Reply
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  12. H L Newsom

    The airport is underserved. Extend the brown “loop” line as well as the yellow to the airport – give riders three different directions to get to/from the airport. This could also serve as a major hub for incoming auto traffic; riders drive in from the south and east, park at the airport/metro line hub, and ride into town. Regional rail should also work through this hub – hook up San Marcos-NewBraunfels-San Antonio, Belton-Temple-Waco on up to DFW, and the Houston corridor.

    Reply
  13. Kyle Richards

    I’ve seen the new version, which includes the East/West line and a few additional stops before W Slaughter. I still think the South area is under served. Southpark Meadows is a huge shopping center at I-35 and Slaughter and there are numerous other businesses, workplaces, and communities not being served. Much of that could be solved by restructuring bus routes. One or two bus routes (made superfluous by the subway) could be moved south of Slaughter.
    I also agree with the suggestion to create a line to San Marcos. You could split the cost with the cities of Kyle, Buda, and San Marcos (and include Texas State in that conversation) since many of their residents/students enjoy shopping/working/studying here.

    Reply
  14. Jeff

    I hate that I’m late to the party here. A friend just re-posted this via facebook, but I wish I’d seen it back when comments were still being taken.

    First, I notice they added a green line to the link that you reach if you click on the map here. Cool.

    Second, the biggest omission that I see (probably because of where I live and were I often grocery shop) is the same one that was omitted from the current commuter rail, despite the fact that it’s right along the route: Hancock Center. It’s a major bus hub and has the most prominent grocery store for the Hyde Park/North Campus/West Campus area! They seem to have stops just far enough away to make it difficult, with Hyde Park (probably near Duval and 43rd?), Mueller, Cherrywood, French Place, UT, and the newly-added-Green-line’s E Dean Keeton St stop.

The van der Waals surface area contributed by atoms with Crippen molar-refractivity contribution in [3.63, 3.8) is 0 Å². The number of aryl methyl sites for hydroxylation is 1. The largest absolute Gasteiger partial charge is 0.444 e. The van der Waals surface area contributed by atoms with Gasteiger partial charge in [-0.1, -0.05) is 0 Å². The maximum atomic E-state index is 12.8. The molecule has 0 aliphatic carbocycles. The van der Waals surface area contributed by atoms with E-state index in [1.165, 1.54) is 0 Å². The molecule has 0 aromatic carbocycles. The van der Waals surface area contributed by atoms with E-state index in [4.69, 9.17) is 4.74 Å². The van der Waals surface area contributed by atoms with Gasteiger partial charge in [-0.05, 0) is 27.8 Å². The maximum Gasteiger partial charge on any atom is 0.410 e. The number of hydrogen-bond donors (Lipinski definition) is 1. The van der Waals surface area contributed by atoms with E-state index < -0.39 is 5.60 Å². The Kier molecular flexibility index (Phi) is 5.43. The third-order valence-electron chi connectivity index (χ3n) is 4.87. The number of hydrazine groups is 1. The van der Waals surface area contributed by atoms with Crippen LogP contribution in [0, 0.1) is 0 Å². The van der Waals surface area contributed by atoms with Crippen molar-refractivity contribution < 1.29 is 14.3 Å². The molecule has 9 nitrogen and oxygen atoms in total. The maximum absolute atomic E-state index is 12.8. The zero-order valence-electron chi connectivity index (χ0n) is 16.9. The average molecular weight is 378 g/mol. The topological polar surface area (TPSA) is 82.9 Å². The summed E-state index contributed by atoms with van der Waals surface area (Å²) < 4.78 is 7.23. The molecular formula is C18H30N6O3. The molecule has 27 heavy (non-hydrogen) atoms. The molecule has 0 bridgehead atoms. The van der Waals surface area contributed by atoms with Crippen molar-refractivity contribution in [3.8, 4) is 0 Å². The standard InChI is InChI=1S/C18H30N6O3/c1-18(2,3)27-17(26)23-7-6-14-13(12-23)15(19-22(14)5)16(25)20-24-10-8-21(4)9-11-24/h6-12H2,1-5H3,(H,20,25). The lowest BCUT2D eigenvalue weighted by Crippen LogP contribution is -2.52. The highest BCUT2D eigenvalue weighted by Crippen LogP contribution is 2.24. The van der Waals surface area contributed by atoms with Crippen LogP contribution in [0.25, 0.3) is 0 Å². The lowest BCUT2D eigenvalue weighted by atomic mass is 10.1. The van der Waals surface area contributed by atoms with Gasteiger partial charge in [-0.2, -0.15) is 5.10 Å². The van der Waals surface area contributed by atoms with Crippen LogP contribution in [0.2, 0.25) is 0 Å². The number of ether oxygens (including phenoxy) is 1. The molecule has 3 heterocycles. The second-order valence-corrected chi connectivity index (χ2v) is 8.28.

Other than that, his would be an absolute dream!

    Reply
  15. Jake Claro

    Couldn’t help but think that this closely resembles how the actual Berlin subway and public transit system is set-up. Best transit system I’ve used, and the most logical service wise imo. Very cool.

    Reply
  16. Karen

    I am so tired of fighting traffic! This map offers travel options to most areas of town which the current Austin trains don’t. I am sure the system would cost less if monorail was used instead of digging. Any transportation at grade level does not help with traffic.

    Reply
  17. George

    I can’t believe no one is pushing for something that we need so badly. It’s like when I moved here 25 years ago the saying was ” If we don’t build it they will not come”!! That worked, Not! What do we need to do to get this going again? I know I probably wont be here when it’s built, but Austin is a great City, and a great idea like this would make it the best City.

    George T.

    Reply